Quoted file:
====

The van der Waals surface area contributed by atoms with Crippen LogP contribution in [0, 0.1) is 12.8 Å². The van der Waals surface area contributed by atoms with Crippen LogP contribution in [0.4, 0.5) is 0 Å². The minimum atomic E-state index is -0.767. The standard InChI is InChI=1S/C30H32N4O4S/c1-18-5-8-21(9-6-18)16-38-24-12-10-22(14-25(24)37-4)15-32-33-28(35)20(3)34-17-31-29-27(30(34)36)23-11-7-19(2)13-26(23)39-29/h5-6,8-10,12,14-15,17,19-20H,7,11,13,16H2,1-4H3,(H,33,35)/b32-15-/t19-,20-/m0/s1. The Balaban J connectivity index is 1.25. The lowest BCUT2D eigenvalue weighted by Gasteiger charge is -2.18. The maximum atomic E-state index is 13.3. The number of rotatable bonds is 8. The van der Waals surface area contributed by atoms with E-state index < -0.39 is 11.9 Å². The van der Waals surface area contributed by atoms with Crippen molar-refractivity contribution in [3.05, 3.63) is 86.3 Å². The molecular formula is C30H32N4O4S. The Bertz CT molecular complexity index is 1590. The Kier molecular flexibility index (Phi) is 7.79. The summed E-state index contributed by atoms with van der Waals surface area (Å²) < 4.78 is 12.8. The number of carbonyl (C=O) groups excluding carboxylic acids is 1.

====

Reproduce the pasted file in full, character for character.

The van der Waals surface area contributed by atoms with Crippen LogP contribution in [0, 0.1) is 12.8 Å². The van der Waals surface area contributed by atoms with Crippen LogP contribution in [0.4, 0.5) is 0 Å². The minimum atomic E-state index is -0.767. The standard InChI is InChI=1S/C30H32N4O4S/c1-18-5-8-21(9-6-18)16-38-24-12-10-22(14-25(24)37-4)15-32-33-28(35)20(3)34-17-31-29-27(30(34)36)23-11-7-19(2)13-26(23)39-29/h5-6,8-10,12,14-15,17,19-20H,7,11,13,16H2,1-4H3,(H,33,35)/b32-15-/t19-,20-/m0/s1. The Balaban J connectivity index is 1.25. The lowest BCUT2D eigenvalue weighted by Gasteiger charge is -2.18. The maximum atomic E-state index is 13.3. The number of rotatable bonds is 8. The van der Waals surface area contributed by atoms with E-state index < -0.39 is 11.9 Å². The van der Waals surface area contributed by atoms with Crippen molar-refractivity contribution in [3.05, 3.63) is 86.3 Å². The molecular formula is C30H32N4O4S. The Bertz CT molecular complexity index is 1590. The Kier molecular flexibility index (Phi) is 7.79. The summed E-state index contributed by atoms with van der Waals surface area (Å²) < 4.78 is 12.8. The number of carbonyl (C=O) groups excluding carboxylic acids is 1.